Reclaiming our birth rituals: Part I

My first attempt at a belly cast

“Beneath the clouds lives the Earth-Mother from whom is derived the Water of Life, who at her bosom feeds plants, animals and men”

– Algonquin legend

Ancient rock carving in Israel of a woman giving birthBack before I ever contemplated a career as a doula, I would see episodes of “A Baby Story” on TV and occasionally there would be a woman who would get a belly cast.  I kind of liked the idea but couldn’t figure out any good reason to ever have one myself – would I really hang a 3D image of my naked torso up on my bathroom wall? – so I never had one done.   But now I get it.

Aztec goddess giving birthThroughout history and culture, there have been rituals to celebrate a woman’s pregnancy and birth.  A woman’s ability to concieve and grow a new human being inside her womb was seen as nothing short of goddess-like.  Images and icons of a pregnant or birthing woman resurface over and over in ancient culture.

In fact, the iconish image of the Great Mother has stayed with virtually every human culture, right up to the present-day images of the Virgin Mary. Not only was the Great Mother seen to birth her own children, but also to have controlled the “birthing” of the the fruit of the harvest, of fertility, or of the bearer of the fruit of all things earthly.

Stone Age carving of Goddess of Luassel - traces of red ochre representing menstration and birth, still visible on her bodyArcheologists have uncovered hundreds of Stone Age sculptures, yet only five of these are male.  These women are big and strong – reminders to us that human survival would not be possible for those millions of years if women were seen as physically and mentally weak.  Most of these icons are rounded vessels, portraying large bellies, breasts and thighs, but very small or nonexistent extremities such as feet and heads.  A headless pregnant woman – did the ancients understand the art of losing one’s thoughts and becoming one with the birth?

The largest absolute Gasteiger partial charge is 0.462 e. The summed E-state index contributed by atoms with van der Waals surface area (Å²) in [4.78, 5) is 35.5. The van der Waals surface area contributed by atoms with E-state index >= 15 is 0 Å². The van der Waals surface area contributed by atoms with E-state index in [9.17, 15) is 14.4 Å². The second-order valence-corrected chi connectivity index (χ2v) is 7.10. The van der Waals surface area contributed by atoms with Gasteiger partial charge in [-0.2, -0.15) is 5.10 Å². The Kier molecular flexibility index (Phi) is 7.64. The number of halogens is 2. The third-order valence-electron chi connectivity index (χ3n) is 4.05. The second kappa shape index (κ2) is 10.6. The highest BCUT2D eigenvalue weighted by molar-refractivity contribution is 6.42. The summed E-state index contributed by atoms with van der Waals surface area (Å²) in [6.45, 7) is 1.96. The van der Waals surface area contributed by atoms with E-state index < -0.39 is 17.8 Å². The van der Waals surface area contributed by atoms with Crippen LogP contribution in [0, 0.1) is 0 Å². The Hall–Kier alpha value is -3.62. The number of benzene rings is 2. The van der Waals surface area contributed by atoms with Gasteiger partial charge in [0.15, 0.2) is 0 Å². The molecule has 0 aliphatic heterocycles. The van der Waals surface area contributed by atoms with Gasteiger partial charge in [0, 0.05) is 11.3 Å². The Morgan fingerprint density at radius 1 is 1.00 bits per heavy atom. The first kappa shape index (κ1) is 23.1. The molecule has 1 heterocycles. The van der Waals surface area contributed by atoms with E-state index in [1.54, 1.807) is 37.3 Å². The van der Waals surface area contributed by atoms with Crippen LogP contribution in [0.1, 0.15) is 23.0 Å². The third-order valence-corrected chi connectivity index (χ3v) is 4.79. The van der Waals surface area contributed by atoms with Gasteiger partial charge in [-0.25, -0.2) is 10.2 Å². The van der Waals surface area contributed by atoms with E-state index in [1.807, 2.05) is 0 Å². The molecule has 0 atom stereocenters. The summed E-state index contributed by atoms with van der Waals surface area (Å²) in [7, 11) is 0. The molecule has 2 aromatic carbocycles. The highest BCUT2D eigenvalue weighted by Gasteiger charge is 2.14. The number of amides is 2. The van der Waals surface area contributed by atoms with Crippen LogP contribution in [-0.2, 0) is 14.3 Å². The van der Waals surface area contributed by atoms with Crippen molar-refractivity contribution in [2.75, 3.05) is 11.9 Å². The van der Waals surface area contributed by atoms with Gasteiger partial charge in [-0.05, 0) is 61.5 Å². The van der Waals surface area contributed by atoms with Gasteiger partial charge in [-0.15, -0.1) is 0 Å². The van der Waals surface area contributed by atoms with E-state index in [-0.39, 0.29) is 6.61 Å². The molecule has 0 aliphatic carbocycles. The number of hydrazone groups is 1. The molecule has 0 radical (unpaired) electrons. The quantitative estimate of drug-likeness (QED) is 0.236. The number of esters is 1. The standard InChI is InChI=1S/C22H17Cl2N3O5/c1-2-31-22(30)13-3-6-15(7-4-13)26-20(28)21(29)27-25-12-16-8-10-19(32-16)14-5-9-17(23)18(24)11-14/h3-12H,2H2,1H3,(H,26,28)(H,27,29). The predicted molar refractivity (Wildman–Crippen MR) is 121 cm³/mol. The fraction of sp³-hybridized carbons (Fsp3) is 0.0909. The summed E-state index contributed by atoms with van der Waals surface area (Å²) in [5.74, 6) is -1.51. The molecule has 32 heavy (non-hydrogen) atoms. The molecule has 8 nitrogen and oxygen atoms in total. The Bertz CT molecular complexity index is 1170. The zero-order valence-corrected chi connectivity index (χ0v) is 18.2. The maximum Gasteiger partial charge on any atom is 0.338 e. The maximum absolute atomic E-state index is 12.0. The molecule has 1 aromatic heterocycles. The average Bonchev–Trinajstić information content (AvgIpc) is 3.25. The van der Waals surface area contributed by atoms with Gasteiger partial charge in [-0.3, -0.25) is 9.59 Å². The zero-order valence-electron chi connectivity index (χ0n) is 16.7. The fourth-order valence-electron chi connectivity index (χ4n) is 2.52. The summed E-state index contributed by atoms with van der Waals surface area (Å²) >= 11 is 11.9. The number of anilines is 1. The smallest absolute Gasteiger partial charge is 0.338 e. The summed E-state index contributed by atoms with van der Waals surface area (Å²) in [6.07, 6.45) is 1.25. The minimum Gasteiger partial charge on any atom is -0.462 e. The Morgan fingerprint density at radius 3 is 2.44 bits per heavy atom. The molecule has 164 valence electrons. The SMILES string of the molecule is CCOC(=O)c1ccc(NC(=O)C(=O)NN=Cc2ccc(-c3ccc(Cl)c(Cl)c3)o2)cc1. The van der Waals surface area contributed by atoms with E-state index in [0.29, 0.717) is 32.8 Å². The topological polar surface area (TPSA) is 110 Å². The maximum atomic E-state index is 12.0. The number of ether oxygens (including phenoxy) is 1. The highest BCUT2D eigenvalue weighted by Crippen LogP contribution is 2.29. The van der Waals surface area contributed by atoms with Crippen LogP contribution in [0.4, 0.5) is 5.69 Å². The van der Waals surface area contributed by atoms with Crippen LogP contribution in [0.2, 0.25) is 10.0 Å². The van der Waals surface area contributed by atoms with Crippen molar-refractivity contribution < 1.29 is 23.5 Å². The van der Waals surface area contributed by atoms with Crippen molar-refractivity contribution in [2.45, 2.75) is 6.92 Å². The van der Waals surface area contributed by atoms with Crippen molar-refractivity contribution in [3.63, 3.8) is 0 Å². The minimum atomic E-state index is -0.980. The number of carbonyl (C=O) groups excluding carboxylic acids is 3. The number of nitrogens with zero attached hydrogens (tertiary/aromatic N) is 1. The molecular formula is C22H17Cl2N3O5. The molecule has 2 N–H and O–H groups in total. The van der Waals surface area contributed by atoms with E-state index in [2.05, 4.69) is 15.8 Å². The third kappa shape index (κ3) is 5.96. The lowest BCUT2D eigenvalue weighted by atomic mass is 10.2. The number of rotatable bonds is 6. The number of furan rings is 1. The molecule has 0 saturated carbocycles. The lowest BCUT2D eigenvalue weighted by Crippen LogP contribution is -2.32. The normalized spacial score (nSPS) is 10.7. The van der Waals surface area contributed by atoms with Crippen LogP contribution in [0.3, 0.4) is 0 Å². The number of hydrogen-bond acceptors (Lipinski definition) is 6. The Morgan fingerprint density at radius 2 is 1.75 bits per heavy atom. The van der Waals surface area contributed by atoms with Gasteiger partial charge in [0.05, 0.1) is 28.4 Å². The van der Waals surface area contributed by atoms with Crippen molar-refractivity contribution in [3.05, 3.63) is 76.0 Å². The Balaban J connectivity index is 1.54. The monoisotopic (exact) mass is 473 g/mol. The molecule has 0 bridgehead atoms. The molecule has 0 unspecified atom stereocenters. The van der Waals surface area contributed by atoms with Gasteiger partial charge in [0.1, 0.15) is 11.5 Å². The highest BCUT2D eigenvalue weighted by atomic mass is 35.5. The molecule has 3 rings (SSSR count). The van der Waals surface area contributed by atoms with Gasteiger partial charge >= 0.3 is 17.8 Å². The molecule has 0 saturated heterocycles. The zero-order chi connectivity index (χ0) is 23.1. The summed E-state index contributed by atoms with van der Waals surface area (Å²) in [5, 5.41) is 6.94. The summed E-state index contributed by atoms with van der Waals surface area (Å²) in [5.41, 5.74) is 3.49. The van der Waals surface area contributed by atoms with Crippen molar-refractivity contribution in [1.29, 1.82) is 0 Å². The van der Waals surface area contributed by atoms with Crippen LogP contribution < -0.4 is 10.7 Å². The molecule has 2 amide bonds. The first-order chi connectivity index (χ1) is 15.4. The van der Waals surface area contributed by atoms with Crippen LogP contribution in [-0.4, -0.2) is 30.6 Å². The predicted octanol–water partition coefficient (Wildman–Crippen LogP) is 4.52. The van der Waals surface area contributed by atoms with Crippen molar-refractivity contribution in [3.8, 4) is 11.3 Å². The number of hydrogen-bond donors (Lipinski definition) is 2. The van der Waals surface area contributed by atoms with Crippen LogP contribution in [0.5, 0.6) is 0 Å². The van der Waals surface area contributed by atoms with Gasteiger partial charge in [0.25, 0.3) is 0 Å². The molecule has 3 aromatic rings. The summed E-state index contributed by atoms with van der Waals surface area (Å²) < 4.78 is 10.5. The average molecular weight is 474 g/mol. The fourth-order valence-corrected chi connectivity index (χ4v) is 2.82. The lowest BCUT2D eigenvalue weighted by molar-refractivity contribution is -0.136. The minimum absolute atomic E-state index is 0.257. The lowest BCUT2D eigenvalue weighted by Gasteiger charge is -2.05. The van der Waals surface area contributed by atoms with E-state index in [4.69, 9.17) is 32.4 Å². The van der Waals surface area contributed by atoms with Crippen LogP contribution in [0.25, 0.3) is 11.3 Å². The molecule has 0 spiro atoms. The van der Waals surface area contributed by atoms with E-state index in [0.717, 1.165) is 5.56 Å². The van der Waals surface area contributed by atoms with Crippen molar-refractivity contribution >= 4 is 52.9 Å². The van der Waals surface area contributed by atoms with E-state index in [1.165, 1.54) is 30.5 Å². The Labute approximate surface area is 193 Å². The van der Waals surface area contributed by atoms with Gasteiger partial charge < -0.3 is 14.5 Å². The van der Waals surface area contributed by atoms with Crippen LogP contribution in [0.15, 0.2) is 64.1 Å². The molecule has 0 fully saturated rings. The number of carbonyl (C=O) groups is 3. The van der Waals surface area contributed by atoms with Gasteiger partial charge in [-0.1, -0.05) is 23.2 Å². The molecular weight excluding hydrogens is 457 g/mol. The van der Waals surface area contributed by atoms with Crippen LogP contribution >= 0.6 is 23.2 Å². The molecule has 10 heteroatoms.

Intentionally headless icon of fertility, South IndiaDid our ancestors worship the pregnant body?  What customs and rituals were attached to seeing a woman into motherhood?  I suspect much has been lost, but we do know of a few modern birth rituals from other countries (From “Birthing From Within”):

Egyptian goddess Isis breastfeeding her son, HorusIn the Philippine islands, it is customary to put a key (unlocking) and a comb (untangling) under the laboring woman’s pillow; the moultings from snakes or other animals may be used to make a belt for the parturient woman; a house ladder may be turned upside down, knives unsheathed, recently made furniture unnailed, recently sewn seams ripped open and drawers, trunks and cupboards unlocked.

In Delhi villages all knots of clothing, ropes and the woman’s hair are loosened to relieve the pain of contractions.

Mary breastfeeding JesusAlso in India, prolonged labor may be treated by placing a tightly furled flower beside the woman in the belief that as it unfurls so will a woman’s cervix dialate.

The Vietnamese refer to birth in terms reflecting this – “the bud opens and the flower blooms.”

The Maltese keep a flower in water in the delivery room saying that when the bud blooms the child will be born, and in the Philippine villages the midwife throws a handful of flowers at the woman in labor when she arrives at the house.

Note how each of these rituals involve images of opening and relaxation that can be used by the mother in visualization during her birth.  Note also how often these symbols are procured by a woman aiding another in childbirth.

So, what are our modern-day images and rituals surrounding pregnancy and childbirth?  And what are they teaching us?  Stay tuned for Part II…


5 Responses to “Reclaiming our birth rituals: Part I”

  1. 1 Dan December 19, 2007 at 10:56 am

    Can I be the first to make the obvious gag?


    I tried to make a belly cast once, but they ran out of clay at the quarry.

    Thank you, I needed to get that out of my system.

    modern rituals? I’m sure there are many but perhaps I’m standing too close to be able to see them properly. I’m looking forward to part II

  2. 2 Agatha January 5, 2008 at 11:14 am

    More posts please! Hope you are well & had a fab xmas/NY !

  3. 3 Dan January 5, 2008 at 4:21 pm

    Indeed, where is part 2?

  4. 4 leighsteele January 7, 2008 at 8:41 am

    Great belly cast and post. Digging into the customs and rituals of childbirth can be so eye opening. Thank you for sharing this with the rest of the blogworld.
    Also int eresting you should post this, as my midwife just posted this on EarthHearth today:

  1. 1 Reclaiming Our Birth Rituals: Part II « AmericanMum Trackback on January 18, 2008 at 12:44 am

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